Catholic Syrian Bank (CSB), which recently got a new MD & CEO, Anand Krishnamurthy, has already filed IPO papers with SEBI and has obtained the regulator's as well as FIPB's approval. CSB's IPO is likely to be the next banking sector IPO in India, as another aspirant RBL Bank’s IPO is held up due to some past violations in capital raising from the public. Kerala headquartered Catholic Syrian Bank (CSB) is a private sector lender in the same model of already listed private lenders from this southern state as well as the whole of South India, like Federal Bank, South Indian Bank, Karur Vysya Bank, Karnataka Bank, & City Union Bank, that have given good returns to their investors by way of capital appreciation as well as dividends.
There are only a few unlisted private sector banks remaining in the Indian financial market, and it has been sometime since a private bank went for its IPO.
That is the prime reason why the upcoming IPO of Thrissur, Kerala, based Catholic Syrian Bank (CSB) is sure to be in the focus of investors in Indian primary market.
However, on a broader and more fundamental outlook, there are at least five more important reasons for this appetite for private bank IPOs.
Firstly, almost no Indian private lender IPOs have failed to provide decent long-term returns to its investors.Secondly, it is quite difficult to overprice a bank IPO, unlike those in sunrise sectors like pharma research or Internet services.
Thirdly, with a strong regulator like RBI in place, it is rare for a private bank to go kaput in India. Next in line comes the scope for steady growth in the business. Banking may not provide the kind of mind-boggling returns provided by pharma or IT sectors, but it doesn’t have that kind of volatility either. Banking stocks are for those investors who value steady growth and rising dividends.
And lastly comes a more contemporary reason, which is that PSU banks being in a challenging phase, private banks are sure to gain market share in growth areas like retail banking.
Catholic Syrian Bank’s IPO fits into this mould of a promising private banking stock. But there is likely to be more value to CSB’s IPO due to a unique reason.
Private sector banking is not done in the same manner across North and South of India. While Central India and North India based private banks tend to be more aggressive by way of growth appetite, Southern banks tend to be more conservative by way of risk management.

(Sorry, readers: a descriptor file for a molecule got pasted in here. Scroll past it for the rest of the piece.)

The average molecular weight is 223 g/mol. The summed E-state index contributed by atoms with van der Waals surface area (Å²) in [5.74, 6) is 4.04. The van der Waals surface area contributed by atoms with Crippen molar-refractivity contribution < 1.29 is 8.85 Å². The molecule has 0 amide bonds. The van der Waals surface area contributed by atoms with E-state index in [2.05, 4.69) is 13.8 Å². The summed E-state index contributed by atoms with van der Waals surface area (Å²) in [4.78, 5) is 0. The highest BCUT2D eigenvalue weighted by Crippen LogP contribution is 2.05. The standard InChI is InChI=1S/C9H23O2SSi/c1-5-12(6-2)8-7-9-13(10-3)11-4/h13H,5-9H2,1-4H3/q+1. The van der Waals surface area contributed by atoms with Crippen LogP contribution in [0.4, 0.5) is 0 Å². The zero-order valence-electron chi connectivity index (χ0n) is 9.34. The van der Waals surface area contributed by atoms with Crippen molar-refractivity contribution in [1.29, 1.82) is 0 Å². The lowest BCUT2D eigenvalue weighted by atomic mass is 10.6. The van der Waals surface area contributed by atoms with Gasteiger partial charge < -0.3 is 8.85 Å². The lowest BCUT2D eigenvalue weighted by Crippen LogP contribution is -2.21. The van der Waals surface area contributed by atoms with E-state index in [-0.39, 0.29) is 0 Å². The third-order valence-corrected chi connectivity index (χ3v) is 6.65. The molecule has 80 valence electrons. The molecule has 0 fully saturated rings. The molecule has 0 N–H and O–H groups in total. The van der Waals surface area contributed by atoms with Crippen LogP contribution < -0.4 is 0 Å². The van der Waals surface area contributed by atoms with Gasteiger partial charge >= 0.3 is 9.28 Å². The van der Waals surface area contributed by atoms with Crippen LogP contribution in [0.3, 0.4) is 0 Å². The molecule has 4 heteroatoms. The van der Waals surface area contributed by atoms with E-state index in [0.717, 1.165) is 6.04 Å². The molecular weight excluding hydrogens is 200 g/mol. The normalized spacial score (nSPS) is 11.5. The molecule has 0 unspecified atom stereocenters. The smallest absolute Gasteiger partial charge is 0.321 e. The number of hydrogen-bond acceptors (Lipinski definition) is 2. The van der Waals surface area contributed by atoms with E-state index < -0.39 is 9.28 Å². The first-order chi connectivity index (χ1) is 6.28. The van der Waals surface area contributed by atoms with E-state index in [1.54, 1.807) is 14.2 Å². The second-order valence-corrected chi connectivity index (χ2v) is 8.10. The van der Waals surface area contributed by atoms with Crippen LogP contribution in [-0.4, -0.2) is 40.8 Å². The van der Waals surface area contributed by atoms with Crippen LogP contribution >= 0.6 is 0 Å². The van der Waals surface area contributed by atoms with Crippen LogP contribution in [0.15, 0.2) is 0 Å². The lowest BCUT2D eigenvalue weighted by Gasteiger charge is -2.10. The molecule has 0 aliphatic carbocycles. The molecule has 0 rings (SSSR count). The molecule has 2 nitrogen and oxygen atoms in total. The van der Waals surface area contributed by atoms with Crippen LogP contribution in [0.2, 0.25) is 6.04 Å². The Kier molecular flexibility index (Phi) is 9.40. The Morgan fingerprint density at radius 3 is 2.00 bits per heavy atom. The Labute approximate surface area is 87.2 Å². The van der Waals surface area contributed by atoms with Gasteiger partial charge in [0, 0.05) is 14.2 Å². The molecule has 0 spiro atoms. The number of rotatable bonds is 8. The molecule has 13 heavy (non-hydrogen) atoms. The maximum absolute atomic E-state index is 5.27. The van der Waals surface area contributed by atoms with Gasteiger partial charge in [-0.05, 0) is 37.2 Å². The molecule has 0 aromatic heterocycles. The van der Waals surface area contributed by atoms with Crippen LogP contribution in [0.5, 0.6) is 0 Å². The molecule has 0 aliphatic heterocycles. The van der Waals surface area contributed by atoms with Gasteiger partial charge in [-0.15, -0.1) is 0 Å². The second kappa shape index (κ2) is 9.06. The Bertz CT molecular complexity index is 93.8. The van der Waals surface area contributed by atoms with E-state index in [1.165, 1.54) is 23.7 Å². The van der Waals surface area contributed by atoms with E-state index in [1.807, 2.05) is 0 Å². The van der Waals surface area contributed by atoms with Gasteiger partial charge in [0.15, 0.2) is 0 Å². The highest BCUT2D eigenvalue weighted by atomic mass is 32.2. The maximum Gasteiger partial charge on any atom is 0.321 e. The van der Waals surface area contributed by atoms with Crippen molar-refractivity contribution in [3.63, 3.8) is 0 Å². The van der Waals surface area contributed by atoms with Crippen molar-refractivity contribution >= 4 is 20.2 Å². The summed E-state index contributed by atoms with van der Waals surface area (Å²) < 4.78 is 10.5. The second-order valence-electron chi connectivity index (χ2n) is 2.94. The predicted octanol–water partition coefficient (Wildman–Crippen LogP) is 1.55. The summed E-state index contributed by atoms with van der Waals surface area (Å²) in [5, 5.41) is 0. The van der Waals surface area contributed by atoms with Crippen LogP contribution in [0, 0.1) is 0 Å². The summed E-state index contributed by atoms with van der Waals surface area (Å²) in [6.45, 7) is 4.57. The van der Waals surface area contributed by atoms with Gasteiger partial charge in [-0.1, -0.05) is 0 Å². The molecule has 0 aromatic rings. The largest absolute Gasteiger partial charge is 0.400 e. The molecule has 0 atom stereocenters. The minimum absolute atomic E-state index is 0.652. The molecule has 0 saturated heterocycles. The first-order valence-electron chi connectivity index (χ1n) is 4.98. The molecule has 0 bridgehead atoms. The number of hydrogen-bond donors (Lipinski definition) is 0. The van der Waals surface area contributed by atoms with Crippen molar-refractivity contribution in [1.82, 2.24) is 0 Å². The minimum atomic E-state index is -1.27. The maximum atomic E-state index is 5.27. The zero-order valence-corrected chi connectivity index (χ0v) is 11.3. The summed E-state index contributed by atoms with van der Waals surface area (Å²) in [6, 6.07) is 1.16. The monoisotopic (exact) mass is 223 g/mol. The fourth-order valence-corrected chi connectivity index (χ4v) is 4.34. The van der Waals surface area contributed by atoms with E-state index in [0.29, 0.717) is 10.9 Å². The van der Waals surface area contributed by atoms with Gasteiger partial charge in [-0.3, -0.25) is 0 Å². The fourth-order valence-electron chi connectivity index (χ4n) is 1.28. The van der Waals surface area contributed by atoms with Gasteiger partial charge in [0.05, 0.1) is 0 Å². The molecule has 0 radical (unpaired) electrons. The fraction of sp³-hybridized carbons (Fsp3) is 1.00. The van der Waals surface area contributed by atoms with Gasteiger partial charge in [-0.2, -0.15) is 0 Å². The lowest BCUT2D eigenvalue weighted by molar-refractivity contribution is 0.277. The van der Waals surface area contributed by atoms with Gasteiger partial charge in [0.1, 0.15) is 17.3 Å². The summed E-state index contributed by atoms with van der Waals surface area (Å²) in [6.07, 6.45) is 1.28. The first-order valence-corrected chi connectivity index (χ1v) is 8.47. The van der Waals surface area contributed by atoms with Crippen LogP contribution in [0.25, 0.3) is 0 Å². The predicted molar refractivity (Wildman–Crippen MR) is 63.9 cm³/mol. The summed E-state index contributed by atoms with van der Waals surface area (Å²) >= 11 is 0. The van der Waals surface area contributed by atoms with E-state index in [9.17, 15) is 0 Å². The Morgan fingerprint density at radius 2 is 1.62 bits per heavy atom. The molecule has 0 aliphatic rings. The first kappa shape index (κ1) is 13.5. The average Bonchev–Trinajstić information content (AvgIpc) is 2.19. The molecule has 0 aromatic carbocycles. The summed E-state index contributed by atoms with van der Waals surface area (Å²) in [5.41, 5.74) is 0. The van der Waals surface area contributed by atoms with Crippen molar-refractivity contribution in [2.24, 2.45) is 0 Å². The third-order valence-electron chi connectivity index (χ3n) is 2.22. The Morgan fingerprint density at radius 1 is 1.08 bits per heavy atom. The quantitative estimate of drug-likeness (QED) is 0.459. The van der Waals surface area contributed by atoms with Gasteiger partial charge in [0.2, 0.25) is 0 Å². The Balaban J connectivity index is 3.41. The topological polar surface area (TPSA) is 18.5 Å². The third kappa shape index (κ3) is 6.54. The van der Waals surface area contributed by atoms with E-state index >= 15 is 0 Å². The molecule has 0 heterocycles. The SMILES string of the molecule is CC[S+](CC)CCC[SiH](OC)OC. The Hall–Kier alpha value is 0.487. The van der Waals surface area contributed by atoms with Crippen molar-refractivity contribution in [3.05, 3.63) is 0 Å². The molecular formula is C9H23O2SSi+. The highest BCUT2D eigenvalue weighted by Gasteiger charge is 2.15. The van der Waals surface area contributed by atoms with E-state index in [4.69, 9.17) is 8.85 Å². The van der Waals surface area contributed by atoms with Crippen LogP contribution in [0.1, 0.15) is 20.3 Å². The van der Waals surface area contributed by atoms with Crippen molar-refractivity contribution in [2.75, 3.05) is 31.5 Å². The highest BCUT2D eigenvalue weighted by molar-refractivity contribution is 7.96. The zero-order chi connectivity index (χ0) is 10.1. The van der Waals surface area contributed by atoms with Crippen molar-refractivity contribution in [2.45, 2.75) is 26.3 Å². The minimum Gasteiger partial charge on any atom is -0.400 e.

Still, most of the listed private banks in South India have went on to deliver exceptional returns than North based banks. The reason is simple enough to understand.
Banking is not about growth alone, but equally about risk management. That NPAs can gobble up even hard-earned profits quickly has been the banking lesson of this decade.
This is where South based private banks like Karur Vysya Bank, Karnataka Bank, City Union Bank, Federal Bank, and South Indian Bank have proved that they have an edge.
Catholic Syrian Bank is also a private bank in the same tradition, hailing from the state of Kerala which is home to a large player like Federal Bank, and from the district of Thrissur which is home to its listed peer, South Indian Bank.
All these banks have appreciated investor wealth by 10 times to 95 times since the last 15 years, and have been paying high dividends each year, that in some cases is even multi-times that of the original investment 10 or 15 years back.
Catholic Syrian Bank is 95 years old and currently focuses on small and medium enterprises (SME), retail, corporate, and NRI customers.
The bank is led by its Chairman S Santhanakrishnan, and MD & CEO Anand Krishnamurthy.
Chairman Santhanakrishnan is a veteran chartered accountant and law graduate who has been on the board of Federal Bank and several other corporates including companies in the Tata stable.
Managing Director Anand Krishnamurthy has a 22 year track-record in banking that includes international institutions like HSBC. He did his studies at IIT-Chennai and IIM-Kolkata.
While Catholic Syrian Bank is aiming for a Rs. 400 crore IPO, also on the plan is a Rs. 150 crore pre-IPO private placement by some existing investors.
CSB has attracted several institutional and HNI investors in recent years including AIF Capital, Siguler Guff, & Yusuffali MA, promoter of Lulu Hypermarket chain of Middle East and India.
While no single shareholder has more than 5% of CSB stock currently, around 10 large investors hold around 50% of the bank’s current equity.
CSB IPO is likely to be attractive for investors, if it is optimally priced, as it enjoys the additional advantage of a very low base - business-wise & loan book wise - compared with much bigger peers like South Indian Bank and Federal Bank.
Long term capital appreciation is more possible from such small bases, from which growth rates can remain high for a longer period of time.